Hendrik’s original Peruvian Ceviche

FINWhite apron, wide smile and warm greetings, Hendrik offers us a beer and immediately guides us to the kitchen. Across the counter, colorful & round chili, cilantro and limes pose together in a joyous multitude.

“I cook because I love what it does to your sense, how it makes you feel and evoke so many emotions for a person. I love cooking for others and see their reactions when tasting something new or particularly flavorful! To me, Food is everything. “


We sip a cold beer and listen to his recollection of Dutch infused Peruvian upbringing,. Eager child, sitting in the kitchen, helping his parents and taking notes of recipes which he kept until today, handwritten on flying bits of paper and patiently collected in a tin box! His gesture becomes more animated. His composure, initially calm, intensifies as he tells the story of learning how to cook, when he and his brother left Peru for the Netherlands at age 14 & 16.

“Being on our own, that’s when my passion for cooking kicked in, and the years of paying attention and taking notes paid off. I still remember the laughter filled evenings, preparing food for all our friends coming over!”

“Peruvian kitchen is “IN” lately!” , he explains. “It is the best emerging kitchen in the world with a lot of restaurants opening London, New York, Miami… Peru is a mix of many cultures – with Japanese, Chinese, African-Americans, native Indians and Spanish creating an abundant & flavorful melting pot. The soil is rich and the climate allows for growing diversified produces! Peruvian cuisine is very varied and fish & seafood dishes are very typical of the Coast.” As I take a first bit of the tantalizing salmon ceviche, I can only agree. The fragrant cilantro and tangy lime juice compliment perfectly the fresh tenderness of the gently marinated salmon; the explosion of flavor is so intense, I can barely comment on how delicious the whole thing is!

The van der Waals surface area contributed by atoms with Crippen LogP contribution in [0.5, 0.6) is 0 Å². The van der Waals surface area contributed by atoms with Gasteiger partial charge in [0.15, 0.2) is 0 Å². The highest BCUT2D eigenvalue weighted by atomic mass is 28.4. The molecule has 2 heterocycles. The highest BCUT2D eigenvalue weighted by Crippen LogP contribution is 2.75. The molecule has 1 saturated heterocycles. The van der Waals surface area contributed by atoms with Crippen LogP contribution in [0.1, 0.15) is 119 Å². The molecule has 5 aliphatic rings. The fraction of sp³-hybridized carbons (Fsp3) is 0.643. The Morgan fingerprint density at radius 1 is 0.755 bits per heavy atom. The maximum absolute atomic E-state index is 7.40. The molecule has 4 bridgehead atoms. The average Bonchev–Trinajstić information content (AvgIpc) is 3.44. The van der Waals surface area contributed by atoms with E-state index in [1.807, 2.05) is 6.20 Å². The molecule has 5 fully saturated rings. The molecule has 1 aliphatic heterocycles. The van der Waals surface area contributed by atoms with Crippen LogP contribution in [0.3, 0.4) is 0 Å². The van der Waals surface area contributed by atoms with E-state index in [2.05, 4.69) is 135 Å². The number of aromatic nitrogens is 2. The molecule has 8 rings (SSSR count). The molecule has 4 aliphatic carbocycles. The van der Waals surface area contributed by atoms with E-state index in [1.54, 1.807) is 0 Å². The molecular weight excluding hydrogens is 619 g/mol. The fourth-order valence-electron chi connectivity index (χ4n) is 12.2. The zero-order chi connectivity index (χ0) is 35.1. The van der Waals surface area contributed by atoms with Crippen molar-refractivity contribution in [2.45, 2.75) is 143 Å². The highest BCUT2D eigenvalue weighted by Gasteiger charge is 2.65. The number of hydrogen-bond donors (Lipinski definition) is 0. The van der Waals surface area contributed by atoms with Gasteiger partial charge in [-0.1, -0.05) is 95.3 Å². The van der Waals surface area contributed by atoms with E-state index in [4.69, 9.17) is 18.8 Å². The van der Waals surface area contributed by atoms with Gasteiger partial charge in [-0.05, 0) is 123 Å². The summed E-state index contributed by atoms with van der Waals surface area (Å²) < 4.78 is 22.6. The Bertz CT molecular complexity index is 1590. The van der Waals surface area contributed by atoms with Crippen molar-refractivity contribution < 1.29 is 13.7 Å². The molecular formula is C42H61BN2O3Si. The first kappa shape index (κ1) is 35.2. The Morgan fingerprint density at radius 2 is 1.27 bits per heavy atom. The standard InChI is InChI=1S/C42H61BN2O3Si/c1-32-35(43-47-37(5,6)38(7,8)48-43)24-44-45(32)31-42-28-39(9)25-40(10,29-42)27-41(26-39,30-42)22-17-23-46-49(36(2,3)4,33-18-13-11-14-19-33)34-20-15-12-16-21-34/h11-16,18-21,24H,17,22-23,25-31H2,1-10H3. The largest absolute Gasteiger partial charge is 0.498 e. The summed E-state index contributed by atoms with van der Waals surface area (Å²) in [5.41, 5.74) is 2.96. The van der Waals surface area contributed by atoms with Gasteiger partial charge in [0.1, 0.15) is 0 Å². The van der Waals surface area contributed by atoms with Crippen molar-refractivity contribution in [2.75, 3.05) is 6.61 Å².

Authentic Peruvian Salmon Ceviche – starter for 4 people 

It took many years, to accept making it with salmon- as White fish which is more traditional – e.g. Kuha works really well! In Peru people eat around 2-3 o-clock – especially ceviche as it should be the fresh catch if the day , so the “cevicherìas” are traditional open in afternoon.


  • 400 g salmon
  • 2 cups of Lime juice – about 12 limes
  • 2 – 3 cloves garlic of a small 1 whole garlic
  • 1 small red chili sliced in rings
  • Fresh grated Ginger
  • Salt & pepper,
  • Optional: 200 g puréed aji amarillo (yellow hot Peruvian chili pepper)
  • For Garnish: Cilantro and 1 Red onion


  • Cube the Salmon into 1.5 cm pieces, leave aside
  • Put the rest of the ingredients in the blender until liquid – then strain the juice through a sieve.
  • Pour onto the fish, and slice some red onions & Coriander
  • Leave to rest for 20 to 25 minutes to cook in the lime juice, taste for salt & pepper & serve immediately!

Hendrik’s tip: As a sider you can fry a few sweet potatoes with some sea salt, it cuts through the sourness of the lime!


The cooking is effortless. He is already up and preparing the next dish: “Papa a la Huancaína”,  pouring generous spoonfuls of “Huancaína”-  a creamy  blend of yellow aji amarillo chilicottage cheese and cream crackers-  He sprinkles chopped parsley over perfectly boiled Finnish potatoes and the gentle heat of the chili confirms to me that Peruvian kitchen is a territory definitely worth exploring further in Finland. We sit at the table and devise dreams of food-truck and restaurants grand openings and I can’t wait to see what’s next on this tireless cook’s menu!

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